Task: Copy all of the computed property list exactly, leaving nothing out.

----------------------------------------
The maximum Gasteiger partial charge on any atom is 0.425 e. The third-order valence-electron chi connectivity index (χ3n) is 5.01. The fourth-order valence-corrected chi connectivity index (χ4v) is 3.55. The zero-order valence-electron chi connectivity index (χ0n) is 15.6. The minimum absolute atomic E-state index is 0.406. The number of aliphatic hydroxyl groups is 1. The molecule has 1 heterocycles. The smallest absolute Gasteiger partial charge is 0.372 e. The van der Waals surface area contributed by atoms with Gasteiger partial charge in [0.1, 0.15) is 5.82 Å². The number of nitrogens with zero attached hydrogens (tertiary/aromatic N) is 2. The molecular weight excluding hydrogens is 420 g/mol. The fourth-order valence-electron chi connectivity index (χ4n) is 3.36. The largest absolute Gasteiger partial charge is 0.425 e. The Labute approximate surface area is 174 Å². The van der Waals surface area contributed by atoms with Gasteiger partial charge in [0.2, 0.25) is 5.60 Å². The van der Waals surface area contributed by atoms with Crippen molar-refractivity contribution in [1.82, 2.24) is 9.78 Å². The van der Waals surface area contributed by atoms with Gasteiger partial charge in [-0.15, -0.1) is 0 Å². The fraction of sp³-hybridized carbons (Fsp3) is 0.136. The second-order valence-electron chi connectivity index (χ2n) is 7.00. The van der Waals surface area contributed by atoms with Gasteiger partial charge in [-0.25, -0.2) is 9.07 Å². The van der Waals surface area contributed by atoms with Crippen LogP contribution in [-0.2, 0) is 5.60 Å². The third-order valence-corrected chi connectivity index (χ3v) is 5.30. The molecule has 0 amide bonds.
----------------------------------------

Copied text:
The maximum Gasteiger partial charge on any atom is 0.425 e. The third-order valence-electron chi connectivity index (χ3n) is 5.01. The fourth-order valence-corrected chi connectivity index (χ4v) is 3.55. The zero-order valence-electron chi connectivity index (χ0n) is 15.6. The minimum absolute atomic E-state index is 0.406. The number of aliphatic hydroxyl groups is 1. The molecule has 1 heterocycles. The smallest absolute Gasteiger partial charge is 0.372 e. The van der Waals surface area contributed by atoms with Gasteiger partial charge in [0.1, 0.15) is 5.82 Å². The number of nitrogens with zero attached hydrogens (tertiary/aromatic N) is 2. The molecular weight excluding hydrogens is 420 g/mol. The fourth-order valence-electron chi connectivity index (χ4n) is 3.36. The largest absolute Gasteiger partial charge is 0.425 e. The Labute approximate surface area is 174 Å². The van der Waals surface area contributed by atoms with Gasteiger partial charge in [0.2, 0.25) is 5.60 Å². The van der Waals surface area contributed by atoms with Crippen molar-refractivity contribution in [1.82, 2.24) is 9.78 Å². The van der Waals surface area contributed by atoms with Gasteiger partial charge in [-0.15, -0.1) is 0 Å². The fraction of sp³-hybridized carbons (Fsp3) is 0.136. The second-order valence-electron chi connectivity index (χ2n) is 7.00. The van der Waals surface area contributed by atoms with Gasteiger partial charge in [-0.25, -0.2) is 9.07 Å². The van der Waals surface area contributed by atoms with Crippen LogP contribution in [-0.2, 0) is 5.60 Å². The third-order valence-corrected chi connectivity index (χ3v) is 5.30. The molecule has 0 amide bonds.